Doctor ‘not free’ to treat ‘ectopic’ pregnancy

A gynaecologist says a doctor at the heart of an inquiry was “not entitled” to recommend medication that would end a mother’s early pregnancy.

Methotrexate is a a drug used to end an ectopic pregnancy. It should only be advised if a consultant is completely certain of this diagnosis, expert witness and gynaecologist Philip Owen told the Medical Council inquiry in Dublin yesterday.

The hearing is looking into claims that a consultant obstetrician and gynaecologist working at South Tipperary General Hospital — referred to as Dr A—wrongly diagnosed an ectopic pregnancy in the case of mother-of-three Laura Esmonde, 38, when she presented at the hospital on January 6, 2013 with a swollen leg. Dr A then advised methotrexate to end the pregnancy, which Ms Esmonde took on January 8.

Dr Owen, an obstetrician and gynaecologist based in Glasgow, said yesterday that he believed an ultrasound taken on January 7, 2013, by Dr A’s registrar indicated a fluid- filled cyst on the right ovary, rather than an ectopic pregnancy.

Following this scan, Dr A conducted a transvaginal scan, at which point, said Ms Esmonde, he told her she had “an ectopic pregnancy of unknown location”. He then recommended methotrexate.

Dr Owen yesterday said Dr A did not have enough information to confirm a diagnosis of an ectopic pregnancy, and should not have recommended methotrexate.

“In my opinion, he did not have enough information to advise methotrexate. He didn’t have enough information to exclude an intrauterine pregnancy — quite the opposite, in fact,” said Dr Owen. “If everything fits, you can make a diagnosis with confidence, but if everything doesn’t fit, you can’t make a diagnosis with confidence. What it boils down to is this: the entitlement to recommend the administration of methotrexate. Have you met this criteria? No [in this case].”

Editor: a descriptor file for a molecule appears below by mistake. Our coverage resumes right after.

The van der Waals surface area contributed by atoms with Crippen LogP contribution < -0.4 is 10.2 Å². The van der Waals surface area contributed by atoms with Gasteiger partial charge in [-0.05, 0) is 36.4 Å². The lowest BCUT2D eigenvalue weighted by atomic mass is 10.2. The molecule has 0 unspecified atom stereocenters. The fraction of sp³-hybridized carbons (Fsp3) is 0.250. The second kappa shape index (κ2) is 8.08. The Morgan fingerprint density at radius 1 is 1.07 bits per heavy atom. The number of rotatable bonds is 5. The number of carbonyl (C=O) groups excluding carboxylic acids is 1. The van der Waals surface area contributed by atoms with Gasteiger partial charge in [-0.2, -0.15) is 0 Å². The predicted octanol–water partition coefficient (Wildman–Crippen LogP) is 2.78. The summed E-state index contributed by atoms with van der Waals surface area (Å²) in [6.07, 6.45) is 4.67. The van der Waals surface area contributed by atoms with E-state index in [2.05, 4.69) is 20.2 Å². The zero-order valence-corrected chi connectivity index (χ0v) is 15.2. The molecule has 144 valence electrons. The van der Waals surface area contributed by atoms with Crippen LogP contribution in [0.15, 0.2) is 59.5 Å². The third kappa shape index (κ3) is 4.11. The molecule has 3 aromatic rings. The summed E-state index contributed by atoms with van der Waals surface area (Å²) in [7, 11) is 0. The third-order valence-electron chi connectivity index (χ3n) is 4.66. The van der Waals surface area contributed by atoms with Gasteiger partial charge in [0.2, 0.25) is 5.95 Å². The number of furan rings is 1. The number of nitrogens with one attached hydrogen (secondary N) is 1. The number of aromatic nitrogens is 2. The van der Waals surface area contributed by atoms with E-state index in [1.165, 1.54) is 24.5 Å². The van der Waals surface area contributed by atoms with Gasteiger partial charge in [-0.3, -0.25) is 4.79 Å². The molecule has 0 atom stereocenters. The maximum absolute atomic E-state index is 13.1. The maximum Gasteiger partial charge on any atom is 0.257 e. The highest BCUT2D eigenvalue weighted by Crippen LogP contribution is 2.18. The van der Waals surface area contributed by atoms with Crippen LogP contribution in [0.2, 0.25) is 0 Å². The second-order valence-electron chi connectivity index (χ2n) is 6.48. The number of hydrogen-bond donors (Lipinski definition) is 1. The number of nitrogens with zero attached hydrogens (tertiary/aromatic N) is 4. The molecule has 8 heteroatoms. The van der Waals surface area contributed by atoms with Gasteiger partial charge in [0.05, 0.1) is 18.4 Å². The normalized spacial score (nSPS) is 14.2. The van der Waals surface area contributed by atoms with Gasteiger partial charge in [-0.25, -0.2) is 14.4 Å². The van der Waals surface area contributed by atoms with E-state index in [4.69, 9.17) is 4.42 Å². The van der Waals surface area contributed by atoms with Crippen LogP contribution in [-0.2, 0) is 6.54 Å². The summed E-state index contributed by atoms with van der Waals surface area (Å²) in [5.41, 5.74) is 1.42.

Dr Owen said Dr A did not note Ms Esmonde’s lack of symptoms for an ectopic pregnancy, nor discuss her potential risk for these pregnancies with her.

“This is important because ectopic pregnancies account for 1% of pregnancies,” he said.

Earlier yesterday, the consultant at Cork University Maternity Hospital, John Coulter, told the inquiry he saw evidence of a pregnancy inside Ms Esmonde’s womb in late January 2013.

Mr Coulter, a consultant gynaecological oncologist, said he performed abdominal and vaginal exams on Ms Esmonde on January 27, 2013. These exams showed no symptoms of an ectopic pregnancy, he said.

Mr Coulter prescribed Ms Esmonde folic acid in case the pregnancy was viable, and arranged for a scan the week after. However, before the scan took place, Ms Esmonde returned to hospital, on February 2, 2013, suffering from a miscarriage.

Pathologist Peter Kelehan, who examined a sample of tissue from Ms Esmonde’s miscarriage, also gave evidence yesterday, which appeared in contrast to Dr Coulter’s testimony.

Dr Kelehan, based in Barringtons Hospital, Limerick, only found evidence of tissue from the womb lining, but no evidence of chorionic, or placental, tissue. A lack of chorionic tissue often signals an ectopic pregnancy, but does not exclude an intrauterine one, Dr Kelehan said.

Under cross-examination, Simon Mills, BL, who is representing Dr A, asked Dr Kelehan whether there was any evidence of an intrauterine pregnancy, at a pathological level.

“No,” said Dr Kelehan.

Dr A denies the allegations against him. The inquiry adjourned until November.


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